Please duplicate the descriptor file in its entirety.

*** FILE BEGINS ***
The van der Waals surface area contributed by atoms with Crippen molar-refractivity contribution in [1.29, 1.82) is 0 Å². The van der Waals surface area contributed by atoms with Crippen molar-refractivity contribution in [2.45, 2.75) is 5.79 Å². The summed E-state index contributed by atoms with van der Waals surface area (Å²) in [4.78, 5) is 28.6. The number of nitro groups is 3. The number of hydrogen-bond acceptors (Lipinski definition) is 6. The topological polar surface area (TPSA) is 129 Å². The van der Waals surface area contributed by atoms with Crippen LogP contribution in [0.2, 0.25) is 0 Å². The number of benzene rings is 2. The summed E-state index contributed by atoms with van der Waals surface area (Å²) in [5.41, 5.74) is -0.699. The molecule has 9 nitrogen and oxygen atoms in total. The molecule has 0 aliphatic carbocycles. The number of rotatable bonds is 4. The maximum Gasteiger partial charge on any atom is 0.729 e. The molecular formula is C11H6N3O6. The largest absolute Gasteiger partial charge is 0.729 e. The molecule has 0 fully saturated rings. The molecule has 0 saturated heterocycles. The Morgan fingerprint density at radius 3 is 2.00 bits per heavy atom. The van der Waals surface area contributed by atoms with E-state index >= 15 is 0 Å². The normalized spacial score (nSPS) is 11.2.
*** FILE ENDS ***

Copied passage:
The van der Waals surface area contributed by atoms with Crippen molar-refractivity contribution in [1.29, 1.82) is 0 Å². The van der Waals surface area contributed by atoms with Crippen molar-refractivity contribution in [2.45, 2.75) is 5.79 Å². The summed E-state index contributed by atoms with van der Waals surface area (Å²) in [4.78, 5) is 28.6. The number of nitro groups is 3. The number of hydrogen-bond acceptors (Lipinski definition) is 6. The topological polar surface area (TPSA) is 129 Å². The van der Waals surface area contributed by atoms with Crippen LogP contribution in [0.2, 0.25) is 0 Å². The number of benzene rings is 2. The summed E-state index contributed by atoms with van der Waals surface area (Å²) in [5.41, 5.74) is -0.699. The molecule has 9 nitrogen and oxygen atoms in total. The molecule has 0 aliphatic carbocycles. The number of rotatable bonds is 4. The maximum Gasteiger partial charge on any atom is 0.729 e. The molecular formula is C11H6N3O6. The largest absolute Gasteiger partial charge is 0.729 e. The molecule has 0 fully saturated rings. The molecule has 0 saturated heterocycles. The Morgan fingerprint density at radius 3 is 2.00 bits per heavy atom. The van der Waals surface area contributed by atoms with E-state index >= 15 is 0 Å². The normalized spacial score (nSPS) is 11.2.